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HIV Triggers CD4 T-Cell Death via Inflammation

HIV infection sets off a vicious cycle of inflammation and cell death dubbed "pyroptosis" -- or fiery cell suicide -- according to a pair of recent reports from researchers at UCSF's Gladstone Institutes.

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PrEP Does Not Promote Increased Sexual Risk Behavior among Gay Men

Using Truvada (tenofovir/emtricitabine) for pre-exposure prophylaxis (PrEP) to prevent HIV infection was not associated with an increase in sex without condoms and it appears to promote active engagement in risk reduction, according to a report in the December 18, 2013, edition of PLoS ONE.

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Antiretroviral Treatment Has Saved Nearly 3 Million Life-years in South Africa

Widespread use of effective antiretroviral therapy (ART) has led to "massive benefits" in hard-hit South Africa, saving an estimated 2.8 million life-years by 2012, and potentially up to 22 million years over the lifetime of treated individuals, according to a modeling study described in the December 3, 2013, advance edition of the Journal of Infectious Diseases.

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HIV+ People on ART May Match General Population Life Expectancy

Young adults with HIV in high-income countries who take effective antiretroviral therapy (ART) may live nearly as long as HIV negative people in the general population, according to findings from the NA-ACCORD collaboration published in the December 18, 2013, edition of PLoS ONE.

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HIV/AIDS Community Mourns Passing of Nelson Mandela

Numerous HIV/AIDS activists and organizations have joined the worldwide chorus of acclaim for former South African president Nelson Mandela, who in his later years was credited with strengthening that country's response to AIDS, especially after his son died of the disease.

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FDA Approves Complera as Switch Option for People with Suppressed HIV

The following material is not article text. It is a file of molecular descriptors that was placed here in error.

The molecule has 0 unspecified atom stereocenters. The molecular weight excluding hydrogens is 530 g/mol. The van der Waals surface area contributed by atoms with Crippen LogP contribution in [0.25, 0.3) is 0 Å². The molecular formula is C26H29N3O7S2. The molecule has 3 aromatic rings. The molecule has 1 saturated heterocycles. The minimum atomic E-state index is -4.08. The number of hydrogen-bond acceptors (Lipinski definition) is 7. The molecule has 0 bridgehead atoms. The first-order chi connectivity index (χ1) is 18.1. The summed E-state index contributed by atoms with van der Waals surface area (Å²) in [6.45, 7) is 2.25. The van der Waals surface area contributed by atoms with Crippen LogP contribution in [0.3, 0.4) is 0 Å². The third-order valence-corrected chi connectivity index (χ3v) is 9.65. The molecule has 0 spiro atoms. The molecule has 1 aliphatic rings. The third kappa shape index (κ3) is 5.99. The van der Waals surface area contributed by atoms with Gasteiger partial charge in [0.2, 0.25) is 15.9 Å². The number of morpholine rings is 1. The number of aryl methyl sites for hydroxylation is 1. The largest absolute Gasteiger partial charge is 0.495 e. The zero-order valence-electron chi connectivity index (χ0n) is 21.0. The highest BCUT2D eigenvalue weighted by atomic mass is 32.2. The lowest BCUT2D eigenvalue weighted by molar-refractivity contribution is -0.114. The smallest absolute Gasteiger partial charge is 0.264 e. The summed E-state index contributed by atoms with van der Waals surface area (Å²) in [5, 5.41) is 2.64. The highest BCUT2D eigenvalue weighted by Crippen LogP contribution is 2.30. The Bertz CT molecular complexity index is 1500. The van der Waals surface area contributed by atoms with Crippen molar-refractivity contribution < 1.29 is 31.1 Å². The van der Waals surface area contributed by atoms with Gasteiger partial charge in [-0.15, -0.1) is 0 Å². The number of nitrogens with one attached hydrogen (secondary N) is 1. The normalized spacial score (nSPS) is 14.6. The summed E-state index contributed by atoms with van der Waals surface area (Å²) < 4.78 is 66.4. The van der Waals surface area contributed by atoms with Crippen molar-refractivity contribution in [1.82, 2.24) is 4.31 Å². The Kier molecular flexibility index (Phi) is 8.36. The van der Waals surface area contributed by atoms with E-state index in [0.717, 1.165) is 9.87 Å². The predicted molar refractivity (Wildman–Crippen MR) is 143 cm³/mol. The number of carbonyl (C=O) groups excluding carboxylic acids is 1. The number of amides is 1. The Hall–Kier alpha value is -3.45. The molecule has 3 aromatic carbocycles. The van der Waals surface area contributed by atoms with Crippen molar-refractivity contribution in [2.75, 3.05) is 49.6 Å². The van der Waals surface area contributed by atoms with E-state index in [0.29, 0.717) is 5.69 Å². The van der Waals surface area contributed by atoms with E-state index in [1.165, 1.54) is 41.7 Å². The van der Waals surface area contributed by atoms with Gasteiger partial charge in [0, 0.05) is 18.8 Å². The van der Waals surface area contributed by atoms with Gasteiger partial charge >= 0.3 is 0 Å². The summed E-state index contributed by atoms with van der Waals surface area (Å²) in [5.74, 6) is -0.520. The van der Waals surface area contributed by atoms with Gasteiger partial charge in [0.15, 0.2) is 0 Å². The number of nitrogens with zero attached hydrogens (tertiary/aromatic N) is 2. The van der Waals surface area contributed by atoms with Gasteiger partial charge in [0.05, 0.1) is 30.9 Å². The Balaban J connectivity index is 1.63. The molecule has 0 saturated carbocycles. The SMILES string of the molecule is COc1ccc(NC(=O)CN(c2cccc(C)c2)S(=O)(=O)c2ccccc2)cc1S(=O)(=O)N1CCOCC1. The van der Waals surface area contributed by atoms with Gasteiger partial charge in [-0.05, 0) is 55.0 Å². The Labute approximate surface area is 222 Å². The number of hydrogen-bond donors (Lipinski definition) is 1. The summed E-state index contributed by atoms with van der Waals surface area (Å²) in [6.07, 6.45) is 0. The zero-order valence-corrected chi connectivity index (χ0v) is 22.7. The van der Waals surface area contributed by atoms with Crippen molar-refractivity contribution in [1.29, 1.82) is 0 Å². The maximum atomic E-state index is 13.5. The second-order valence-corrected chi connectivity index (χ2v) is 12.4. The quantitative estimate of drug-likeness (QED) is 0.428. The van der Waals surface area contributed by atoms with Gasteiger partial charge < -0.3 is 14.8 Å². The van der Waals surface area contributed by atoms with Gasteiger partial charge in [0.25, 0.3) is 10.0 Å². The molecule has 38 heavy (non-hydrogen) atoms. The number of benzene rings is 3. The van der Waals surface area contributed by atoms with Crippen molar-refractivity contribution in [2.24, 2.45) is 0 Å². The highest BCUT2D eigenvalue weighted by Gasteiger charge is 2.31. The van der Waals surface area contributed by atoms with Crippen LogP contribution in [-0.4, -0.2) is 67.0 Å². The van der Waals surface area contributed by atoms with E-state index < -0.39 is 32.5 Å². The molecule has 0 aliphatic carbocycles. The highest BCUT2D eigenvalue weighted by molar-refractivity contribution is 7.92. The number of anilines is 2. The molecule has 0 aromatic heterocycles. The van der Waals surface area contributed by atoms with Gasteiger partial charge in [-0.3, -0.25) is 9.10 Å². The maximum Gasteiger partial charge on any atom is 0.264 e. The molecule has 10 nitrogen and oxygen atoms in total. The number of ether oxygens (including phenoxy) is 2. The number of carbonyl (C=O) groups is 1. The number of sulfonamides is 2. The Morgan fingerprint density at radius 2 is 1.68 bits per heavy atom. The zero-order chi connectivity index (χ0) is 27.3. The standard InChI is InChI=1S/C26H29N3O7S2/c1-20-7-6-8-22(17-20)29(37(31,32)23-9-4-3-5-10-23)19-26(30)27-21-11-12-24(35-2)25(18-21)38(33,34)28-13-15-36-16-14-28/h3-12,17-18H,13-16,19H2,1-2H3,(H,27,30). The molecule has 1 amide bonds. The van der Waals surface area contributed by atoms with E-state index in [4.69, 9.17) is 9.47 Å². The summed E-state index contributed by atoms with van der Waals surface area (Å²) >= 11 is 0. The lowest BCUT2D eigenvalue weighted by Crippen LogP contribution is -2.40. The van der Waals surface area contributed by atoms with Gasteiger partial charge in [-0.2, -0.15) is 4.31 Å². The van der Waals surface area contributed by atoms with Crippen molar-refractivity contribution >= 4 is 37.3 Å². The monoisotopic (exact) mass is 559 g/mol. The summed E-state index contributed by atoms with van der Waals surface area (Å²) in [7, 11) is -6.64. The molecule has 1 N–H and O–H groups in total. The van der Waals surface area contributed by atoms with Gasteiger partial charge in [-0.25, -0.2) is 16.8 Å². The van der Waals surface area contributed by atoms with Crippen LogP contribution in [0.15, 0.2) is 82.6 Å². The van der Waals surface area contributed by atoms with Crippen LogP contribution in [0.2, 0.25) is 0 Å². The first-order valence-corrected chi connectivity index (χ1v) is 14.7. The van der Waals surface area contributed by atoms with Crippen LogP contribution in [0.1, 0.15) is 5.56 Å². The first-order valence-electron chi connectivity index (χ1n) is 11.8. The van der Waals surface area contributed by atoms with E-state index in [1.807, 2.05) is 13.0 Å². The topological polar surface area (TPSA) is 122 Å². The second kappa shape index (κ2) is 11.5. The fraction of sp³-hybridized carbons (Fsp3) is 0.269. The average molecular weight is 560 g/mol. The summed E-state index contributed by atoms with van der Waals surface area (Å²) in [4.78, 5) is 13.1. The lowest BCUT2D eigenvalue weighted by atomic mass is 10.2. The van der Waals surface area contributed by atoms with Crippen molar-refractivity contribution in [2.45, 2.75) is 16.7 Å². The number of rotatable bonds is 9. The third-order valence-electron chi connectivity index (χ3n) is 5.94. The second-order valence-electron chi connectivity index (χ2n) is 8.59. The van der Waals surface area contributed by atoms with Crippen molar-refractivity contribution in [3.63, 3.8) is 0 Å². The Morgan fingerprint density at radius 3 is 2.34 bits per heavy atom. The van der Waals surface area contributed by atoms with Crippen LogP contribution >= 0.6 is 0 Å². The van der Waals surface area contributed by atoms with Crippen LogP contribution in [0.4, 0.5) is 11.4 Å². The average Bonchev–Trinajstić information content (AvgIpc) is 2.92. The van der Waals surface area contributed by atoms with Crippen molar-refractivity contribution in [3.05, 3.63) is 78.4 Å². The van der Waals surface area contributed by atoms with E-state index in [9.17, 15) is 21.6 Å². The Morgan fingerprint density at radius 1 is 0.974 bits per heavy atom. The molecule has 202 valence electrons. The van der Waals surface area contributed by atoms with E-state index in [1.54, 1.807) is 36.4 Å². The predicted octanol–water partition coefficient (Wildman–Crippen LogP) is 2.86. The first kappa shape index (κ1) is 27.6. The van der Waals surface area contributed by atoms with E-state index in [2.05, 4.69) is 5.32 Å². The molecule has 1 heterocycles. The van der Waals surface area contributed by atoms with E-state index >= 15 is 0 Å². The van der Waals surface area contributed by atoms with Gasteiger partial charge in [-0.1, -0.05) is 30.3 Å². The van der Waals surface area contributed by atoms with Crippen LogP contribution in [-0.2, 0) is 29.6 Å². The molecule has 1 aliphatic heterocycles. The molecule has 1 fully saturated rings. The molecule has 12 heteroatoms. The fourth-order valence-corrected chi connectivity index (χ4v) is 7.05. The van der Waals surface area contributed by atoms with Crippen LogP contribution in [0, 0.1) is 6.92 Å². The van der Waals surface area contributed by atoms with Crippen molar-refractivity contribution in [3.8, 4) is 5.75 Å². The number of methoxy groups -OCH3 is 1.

The U.S. Food and Drug Administration this month expanded the indication for the single-tablet regimen Complera (rilpivirine/tenofovir/emtricitabine, known as Eviplera in Europe). The 3-in-1 combination pill is now approved for people with suppressed viral load who wish to switch regimens.

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HIV Re-emerges in Boston Bone Marrow Transplant Patients

Two bone marrow stem cell recipients who had undetectable HIV according to the most sensitive tests for months after an experimental antiretroviral therapy (ART) interruption have experienced viral rebound and had to restart treatment, frustrating hopes for a functional cure, according to a report at the 6th International Workshop on HIV Persistence during Therapy last week in Miami.

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FDA Approves Complera as Switch Option for People with Suppressed HIV

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World AIDS Day: More Funding for HIV Cure, Global Fund, No One on ADAP Wait List

Acknowledging World AIDS Day on December 1, President Obama announced that the National Institutes of Health (NIH) would reallocate $100 million over the next 3 years towards HIV cure research and donate up to $5 billion to the Global Fund to Fight AIDS, Tuberculosis and Malaria. In other funding news, NASTAD announced last week that there are currently no people with HIV on AIDS Drug Assistance Program (ADAP) waiting lists.

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Severe Seroconversion Symptoms Predict Faster HIV Disease Progression

People who experience more severe symptoms or who have lower CD4 T-cell counts when they first become infected with HIV are more likely to experience faster disease progression later on, according to an international study described in the November 14, 2013, edition of PLoS Medicine.

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New HIV Strain May Lead to Faster Disease Progression

A newly identified natural recombinant form of HIV, dubbed A3/02, was associated with nearly a 3-fold higher risk of progression to AIDS and AIDS-related death -- as well as a shorter time from seroconversion to AIDS or death --compared with 2 more common types found in West Africa, researchers reported in the August 9 advance edition of the Journal of Infectious Diseases.

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BMS Licenses Atazanavir to Medicines Patent Pool, Allowing Cheaper Generics

Bristol-Myers Squibb and the Medicines Patent Pool have reached a licensing agreement that will enable generic drug manufacturers to produce inexpensive versions of the HIV protease inhibitor atazanavir (Reyataz), as well as fixed-dose combinations containing the drug, for use in low-income countries, MPP recently announced. It is the first MPP agreement to cover a preferred second-line therapy.